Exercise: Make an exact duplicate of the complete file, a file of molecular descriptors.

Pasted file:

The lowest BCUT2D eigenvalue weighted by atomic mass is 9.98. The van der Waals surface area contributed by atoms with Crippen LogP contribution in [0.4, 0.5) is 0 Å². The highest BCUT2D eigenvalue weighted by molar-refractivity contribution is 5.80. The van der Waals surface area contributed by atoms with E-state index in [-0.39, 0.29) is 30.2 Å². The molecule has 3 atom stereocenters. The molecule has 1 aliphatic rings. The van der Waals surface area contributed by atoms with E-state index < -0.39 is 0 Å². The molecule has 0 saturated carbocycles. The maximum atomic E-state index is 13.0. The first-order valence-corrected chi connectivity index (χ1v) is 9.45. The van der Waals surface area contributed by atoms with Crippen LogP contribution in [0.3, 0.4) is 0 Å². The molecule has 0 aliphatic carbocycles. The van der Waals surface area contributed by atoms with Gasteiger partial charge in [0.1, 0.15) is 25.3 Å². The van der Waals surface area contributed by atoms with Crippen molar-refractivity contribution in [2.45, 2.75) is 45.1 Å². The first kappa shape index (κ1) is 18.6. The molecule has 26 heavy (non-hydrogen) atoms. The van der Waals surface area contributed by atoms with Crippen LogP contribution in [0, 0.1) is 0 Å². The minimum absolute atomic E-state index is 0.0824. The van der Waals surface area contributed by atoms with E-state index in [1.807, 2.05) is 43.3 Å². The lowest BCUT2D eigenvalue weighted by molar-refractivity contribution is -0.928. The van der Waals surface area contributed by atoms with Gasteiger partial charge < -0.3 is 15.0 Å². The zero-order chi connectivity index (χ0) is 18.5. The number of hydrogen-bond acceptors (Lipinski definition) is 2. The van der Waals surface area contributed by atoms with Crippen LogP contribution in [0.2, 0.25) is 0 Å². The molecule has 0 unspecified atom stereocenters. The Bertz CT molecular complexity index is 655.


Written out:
The lowest BCUT2D eigenvalue weighted by atomic mass is 9.98. The van der Waals surface area contributed by atoms with Crippen LogP contribution in [0.4, 0.5) is 0 Å². The highest BCUT2D eigenvalue weighted by molar-refractivity contribution is 5.80. The van der Waals surface area contributed by atoms with E-state index in [-0.39, 0.29) is 30.2 Å². The molecule has 3 atom stereocenters. The molecule has 1 aliphatic rings. The van der Waals surface area contributed by atoms with E-state index < -0.39 is 0 Å². The molecule has 0 saturated carbocycles. The maximum atomic E-state index is 13.0. The first-order valence-corrected chi connectivity index (χ1v) is 9.45. The van der Waals surface area contributed by atoms with Crippen LogP contribution in [0.3, 0.4) is 0 Å². The molecule has 0 aliphatic carbocycles. The van der Waals surface area contributed by atoms with Gasteiger partial charge in [0.1, 0.15) is 25.3 Å². The van der Waals surface area contributed by atoms with Crippen molar-refractivity contribution in [2.45, 2.75) is 45.1 Å². The first kappa shape index (κ1) is 18.6. The molecule has 26 heavy (non-hydrogen) atoms. The van der Waals surface area contributed by atoms with Crippen LogP contribution in [0, 0.1) is 0 Å². The minimum absolute atomic E-state index is 0.0824. The van der Waals surface area contributed by atoms with E-state index in [1.807, 2.05) is 43.3 Å². The lowest BCUT2D eigenvalue weighted by molar-refractivity contribution is -0.928. The van der Waals surface area contributed by atoms with Gasteiger partial charge < -0.3 is 15.0 Å². The zero-order chi connectivity index (χ0) is 18.5. The number of hydrogen-bond acceptors (Lipinski definition) is 2. The van der Waals surface area contributed by atoms with Crippen LogP contribution in [0.2, 0.25) is 0 Å². The molecule has 0 unspecified atom stereocenters. The Bertz CT molecular complexity index is 655.